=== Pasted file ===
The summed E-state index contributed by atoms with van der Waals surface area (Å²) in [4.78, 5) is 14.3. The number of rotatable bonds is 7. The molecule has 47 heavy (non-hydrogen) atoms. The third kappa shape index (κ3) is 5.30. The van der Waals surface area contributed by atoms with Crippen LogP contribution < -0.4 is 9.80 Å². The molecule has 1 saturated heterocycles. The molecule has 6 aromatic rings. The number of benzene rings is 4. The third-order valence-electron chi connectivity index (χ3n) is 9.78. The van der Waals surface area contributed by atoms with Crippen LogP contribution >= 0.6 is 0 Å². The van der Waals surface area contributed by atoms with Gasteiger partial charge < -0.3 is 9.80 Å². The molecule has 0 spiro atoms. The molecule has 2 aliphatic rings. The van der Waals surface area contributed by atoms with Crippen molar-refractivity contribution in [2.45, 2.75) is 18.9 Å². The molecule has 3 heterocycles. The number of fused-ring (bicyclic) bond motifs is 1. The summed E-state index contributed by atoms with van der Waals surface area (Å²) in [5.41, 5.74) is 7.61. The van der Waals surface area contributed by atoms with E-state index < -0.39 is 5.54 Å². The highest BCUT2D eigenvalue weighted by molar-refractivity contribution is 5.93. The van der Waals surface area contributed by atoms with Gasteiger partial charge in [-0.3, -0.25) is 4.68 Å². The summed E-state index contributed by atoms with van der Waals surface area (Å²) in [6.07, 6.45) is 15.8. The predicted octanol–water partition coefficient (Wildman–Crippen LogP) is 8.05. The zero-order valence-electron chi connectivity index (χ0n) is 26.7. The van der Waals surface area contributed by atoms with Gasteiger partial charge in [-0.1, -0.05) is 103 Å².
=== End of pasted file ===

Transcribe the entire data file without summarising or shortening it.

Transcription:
The summed E-state index contributed by atoms with van der Waals surface area (Å²) in [4.78, 5) is 14.3. The number of rotatable bonds is 7. The molecule has 47 heavy (non-hydrogen) atoms. The third kappa shape index (κ3) is 5.30. The van der Waals surface area contributed by atoms with Crippen LogP contribution < -0.4 is 9.80 Å². The molecule has 1 saturated heterocycles. The molecule has 6 aromatic rings. The number of benzene rings is 4. The third-order valence-electron chi connectivity index (χ3n) is 9.78. The van der Waals surface area contributed by atoms with Crippen LogP contribution >= 0.6 is 0 Å². The van der Waals surface area contributed by atoms with Gasteiger partial charge < -0.3 is 9.80 Å². The molecule has 0 spiro atoms. The molecule has 2 aliphatic rings. The van der Waals surface area contributed by atoms with Crippen molar-refractivity contribution in [2.45, 2.75) is 18.9 Å². The molecule has 3 heterocycles. The number of fused-ring (bicyclic) bond motifs is 1. The summed E-state index contributed by atoms with van der Waals surface area (Å²) in [5.41, 5.74) is 7.61. The van der Waals surface area contributed by atoms with E-state index < -0.39 is 5.54 Å². The highest BCUT2D eigenvalue weighted by molar-refractivity contribution is 5.93. The van der Waals surface area contributed by atoms with Gasteiger partial charge in [-0.3, -0.25) is 4.68 Å². The summed E-state index contributed by atoms with van der Waals surface area (Å²) in [6.07, 6.45) is 15.8. The predicted octanol–water partition coefficient (Wildman–Crippen LogP) is 8.05. The zero-order valence-electron chi connectivity index (χ0n) is 26.7. The van der Waals surface area contributed by atoms with Gasteiger partial charge in [-0.1, -0.05) is 103 Å².